Fresh rhubarb is the first crop of the season on our urban homestead. This tart, ornamental vegetable is most popularly used to make pies and cobblers, though it can also be turned into sauce, jams, or even eaten raw. Because of the way it’s cooked, many consumers regard the rhubarb as a fruit, with some even calling it “pie fruit.” In actuality, the rhubarb is most closely related to garden sorrel, making it indeed a vegetable.
Rhubarb is a perennial plant, which returns year after year without a whole lot of effort. And even though it does require sun to grow, in cold northern climates the rhubarb starts to bud out at least six weeks ahead deciduous trees and bushes. This interesting characteristic makes it ideal for growing in areas that might see shade in the summer, but are in full sun during the winter and early spring. By the time the leaves return on the trees, the rhubarb is ready for harvest.
Finding a rhubarb plant to transplant
Potted rhubarb plants can be found in most nurseries, and are usually priced at about $8.99 for a one quart plant. A cheaper and probably more popular alternative is just to take a piece of root from a neighbor. This method of propagation is a simple way of generating up to four new plants from a single rhubarb plant.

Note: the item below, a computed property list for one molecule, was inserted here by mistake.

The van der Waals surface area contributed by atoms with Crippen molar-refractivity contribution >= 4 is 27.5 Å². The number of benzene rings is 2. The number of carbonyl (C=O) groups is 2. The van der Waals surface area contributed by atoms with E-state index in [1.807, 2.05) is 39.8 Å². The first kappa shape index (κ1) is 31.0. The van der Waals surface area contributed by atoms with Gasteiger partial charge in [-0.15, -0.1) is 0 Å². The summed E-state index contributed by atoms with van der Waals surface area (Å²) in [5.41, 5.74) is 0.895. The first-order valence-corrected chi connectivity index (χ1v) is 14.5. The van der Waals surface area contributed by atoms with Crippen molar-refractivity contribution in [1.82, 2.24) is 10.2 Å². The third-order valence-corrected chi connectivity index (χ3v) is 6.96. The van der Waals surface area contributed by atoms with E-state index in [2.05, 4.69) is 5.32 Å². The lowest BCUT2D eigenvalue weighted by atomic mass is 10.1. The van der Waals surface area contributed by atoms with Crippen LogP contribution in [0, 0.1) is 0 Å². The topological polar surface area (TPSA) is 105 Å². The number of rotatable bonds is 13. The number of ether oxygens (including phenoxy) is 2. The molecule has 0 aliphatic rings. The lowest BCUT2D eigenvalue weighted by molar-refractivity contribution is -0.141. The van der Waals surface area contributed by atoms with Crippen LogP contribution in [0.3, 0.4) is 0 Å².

Since rhubarb plants are best split while they are dormant (late fall or very early spring), your neighbor will have to keep track which of her rhubarb plants are mature enough to handle a root split. For best results, the plant itself should be at least 2-3 feet in height and diameter.
Dividing the roots
The only supplies needed to split a rhubarb root are a sharp, pointed shovel since the new transplants can go directly from the neighbor’s back yard to yours.
1. Determine where you’ll be planting the rhubarb plants in your yard first. Each individual plant should be planted at least three feet apart.
2. Prepare the soil by gently turning it over with a shovel, and stirring some composted manure into the area. Create a planting hole about 6 inches deep and 12″ in diameter for each rhubarb transplant that will be going into the ground. Once the ground is prepared, head on over to the neighbor’s rhubarb patch.
3. Taking care to not damage the emerging buds of the rhubarb plant, gently press the tip of the shovel blade in the center of the root crown. Carefully stomp down on the shovel to split the root crown.
4. Remove the halved root crown, and split again to create two more transplants. Leave the other half of the crown in the ground or remove and split in half again, if additional starts are wanted.
5. Bring the transplants to your garden, and plant as quickly as possible. Loosely pack the soil around the roots but leaving the crown exposed. Water thoroughly, and add Vitamin B1 or root stimulant.
6. Don’t expect much out of the rhubarb plant the first year, since most of its growth will be in establishing a new root system. By the following spring however, your family can expect a bumper crop of this tasty “pie fruit”.